What has changed since April 16, 2007? Unfortunately, things have gotten worse. The killing of a federal judge, a nine-year-old girl, and four other people in Tucson, AZ in January caused the subject of gun violence to resurface briefly. Nothing changed. Instead, the State of Utah passed a law designating the Browning M1911 semiautomatic pistol as the official state gun. Arizona is considering legislation to make the Colt single action army revolver the official state firearm; it hasn't passed yet, but it has enthusiastic support from gun nut groups. In Virginia, a law was passed last year to permit the carrying of concealed weapons in bars. (More than 40 states have similar legislation.) Virginia also considered legislation to close the “gun show loophole”; it didn't pass, and one of the key opponents was State Senator John S. Edwards, whose district includes Blacksburg.

Jose Figueroa: Another Canadian "Public Safety" embarassment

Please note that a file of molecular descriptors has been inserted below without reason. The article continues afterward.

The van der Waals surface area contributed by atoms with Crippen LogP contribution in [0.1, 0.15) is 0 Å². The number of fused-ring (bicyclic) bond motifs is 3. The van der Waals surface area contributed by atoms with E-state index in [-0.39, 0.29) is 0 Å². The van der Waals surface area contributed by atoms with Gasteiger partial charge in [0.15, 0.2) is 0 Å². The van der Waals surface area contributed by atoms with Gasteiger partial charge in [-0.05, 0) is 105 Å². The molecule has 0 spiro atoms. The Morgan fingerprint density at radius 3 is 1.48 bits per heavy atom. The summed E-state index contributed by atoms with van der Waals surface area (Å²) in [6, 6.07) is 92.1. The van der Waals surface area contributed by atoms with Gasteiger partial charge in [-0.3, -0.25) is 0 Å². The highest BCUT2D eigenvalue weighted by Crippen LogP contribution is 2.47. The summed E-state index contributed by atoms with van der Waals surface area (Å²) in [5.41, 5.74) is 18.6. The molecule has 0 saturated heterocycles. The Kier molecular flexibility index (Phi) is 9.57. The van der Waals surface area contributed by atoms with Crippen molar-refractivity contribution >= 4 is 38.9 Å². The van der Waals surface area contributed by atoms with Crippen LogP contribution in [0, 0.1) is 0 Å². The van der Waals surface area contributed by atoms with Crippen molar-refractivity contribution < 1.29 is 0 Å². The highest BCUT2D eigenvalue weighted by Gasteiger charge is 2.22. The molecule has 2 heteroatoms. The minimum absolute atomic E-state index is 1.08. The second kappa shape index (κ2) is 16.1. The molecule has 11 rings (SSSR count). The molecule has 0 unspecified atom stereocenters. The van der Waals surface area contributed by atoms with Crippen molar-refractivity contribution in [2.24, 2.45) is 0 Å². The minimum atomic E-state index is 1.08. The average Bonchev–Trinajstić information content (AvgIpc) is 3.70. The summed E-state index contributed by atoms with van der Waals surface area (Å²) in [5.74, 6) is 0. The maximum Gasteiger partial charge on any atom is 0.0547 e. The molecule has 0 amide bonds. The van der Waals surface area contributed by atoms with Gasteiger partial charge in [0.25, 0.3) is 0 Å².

This is a story that has appeared here before, with different names and places. Jose Figueroa has lived in Canada (currently Langley, BC) since 1996. He isn't a drug kingpin, or have some other sort on involvement in organized crime. He, his wife, and their three children are all Canadian citizens. So, the Federal Ministry of Public Safety wants to deport him.

The problem that The Harper Government has with Figueroa is that he spent the first part of his life in El Salvador. During the 1980's, there was a civil war going on there. Figueroa supported what eventually became the winning side, the Farabundo Marti National Liberation Front (FMLN).

The Harper Government considers the FMLN to be a terrorist group. Well, in civil wars, terrible things happen. However, the current president of El Salvador, Mauricio Funes, was a candidate of the FMLN. Presumably, Funes wouldn't be any more welcome in Canada than Figueroa is.